Around 4,000 people who have not been able to become Irish citizens because of Covid-19 restrictions will be able to do so under a temporary system that comes in to effect from today.
A statutory declaration signed in the presence of an official witness will replace citizenship ceremonies.
The last citizenship ceremony, held in March last year, saw 5,000 people from 135 countries welcomed as Irish citizens.
But as a result of Covid-19 restrictions, no in-person ceremonies have been held since then which has contributed to a backlog of 24,000 applications.
Around 4,000 of these were in the final stages and would have received a certificate of naturalisation if the ceremonies had gone ahead.
But from today, a signed and witnessed statutory declaration will replace the ceremonies as a means of securing Irish citizenship.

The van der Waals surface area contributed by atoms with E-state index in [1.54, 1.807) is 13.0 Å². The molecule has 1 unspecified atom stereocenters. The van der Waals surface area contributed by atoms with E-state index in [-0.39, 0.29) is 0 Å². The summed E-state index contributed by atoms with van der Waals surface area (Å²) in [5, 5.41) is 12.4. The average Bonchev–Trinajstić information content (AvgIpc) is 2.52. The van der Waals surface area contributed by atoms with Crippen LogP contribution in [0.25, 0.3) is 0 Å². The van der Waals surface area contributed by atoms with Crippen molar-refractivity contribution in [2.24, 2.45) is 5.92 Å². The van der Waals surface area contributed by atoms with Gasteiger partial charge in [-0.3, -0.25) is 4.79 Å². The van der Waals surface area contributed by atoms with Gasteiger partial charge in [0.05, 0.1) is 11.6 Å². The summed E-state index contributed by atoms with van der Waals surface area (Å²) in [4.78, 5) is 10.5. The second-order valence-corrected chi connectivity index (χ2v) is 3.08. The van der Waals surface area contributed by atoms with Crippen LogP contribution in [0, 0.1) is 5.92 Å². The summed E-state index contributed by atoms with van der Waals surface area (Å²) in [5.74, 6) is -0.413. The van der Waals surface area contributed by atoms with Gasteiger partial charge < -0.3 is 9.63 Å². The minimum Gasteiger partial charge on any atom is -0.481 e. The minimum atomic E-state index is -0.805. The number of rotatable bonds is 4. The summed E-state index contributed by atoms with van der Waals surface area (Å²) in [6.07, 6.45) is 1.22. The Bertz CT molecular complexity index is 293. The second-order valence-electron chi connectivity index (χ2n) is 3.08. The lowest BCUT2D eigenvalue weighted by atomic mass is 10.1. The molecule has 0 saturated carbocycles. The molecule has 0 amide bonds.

Minister for Justice Helen McEntee said this is a temporary arrangement, which she hopes “will bring certainty to people whose applications have effectively been put on hold because of the pandemic.”
She said a “significant number of healthcare and frontline workers who have made an extraordinary contribution during the pandemic will benefit from the new arrangements.”